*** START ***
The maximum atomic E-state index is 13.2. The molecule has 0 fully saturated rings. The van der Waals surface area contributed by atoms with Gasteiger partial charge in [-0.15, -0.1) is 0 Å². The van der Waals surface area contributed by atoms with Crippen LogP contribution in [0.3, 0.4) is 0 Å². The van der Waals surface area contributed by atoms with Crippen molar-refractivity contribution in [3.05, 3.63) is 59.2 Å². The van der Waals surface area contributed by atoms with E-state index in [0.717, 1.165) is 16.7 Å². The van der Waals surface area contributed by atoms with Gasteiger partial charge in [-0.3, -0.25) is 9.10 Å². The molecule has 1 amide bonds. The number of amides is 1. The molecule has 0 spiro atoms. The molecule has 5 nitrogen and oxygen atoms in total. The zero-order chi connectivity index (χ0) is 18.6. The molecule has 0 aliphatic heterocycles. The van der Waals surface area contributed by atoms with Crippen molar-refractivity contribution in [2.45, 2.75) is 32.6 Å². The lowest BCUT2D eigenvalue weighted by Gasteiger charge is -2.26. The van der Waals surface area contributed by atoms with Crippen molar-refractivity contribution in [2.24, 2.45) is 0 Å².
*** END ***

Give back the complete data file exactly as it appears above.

The maximum atomic E-state index is 13.2. The molecule has 0 fully saturated rings. The van der Waals surface area contributed by atoms with Gasteiger partial charge in [-0.15, -0.1) is 0 Å². The van der Waals surface area contributed by atoms with Crippen LogP contribution in [0.3, 0.4) is 0 Å². The van der Waals surface area contributed by atoms with Crippen molar-refractivity contribution in [3.05, 3.63) is 59.2 Å². The van der Waals surface area contributed by atoms with E-state index in [0.717, 1.165) is 16.7 Å². The van der Waals surface area contributed by atoms with Gasteiger partial charge in [-0.3, -0.25) is 9.10 Å². The molecule has 1 amide bonds. The number of amides is 1. The molecule has 0 spiro atoms. The molecule has 5 nitrogen and oxygen atoms in total. The zero-order chi connectivity index (χ0) is 18.6. The molecule has 0 aliphatic heterocycles. The van der Waals surface area contributed by atoms with Crippen molar-refractivity contribution in [2.45, 2.75) is 32.6 Å². The lowest BCUT2D eigenvalue weighted by Gasteiger charge is -2.26. The van der Waals surface area contributed by atoms with Crippen molar-refractivity contribution in [2.24, 2.45) is 0 Å².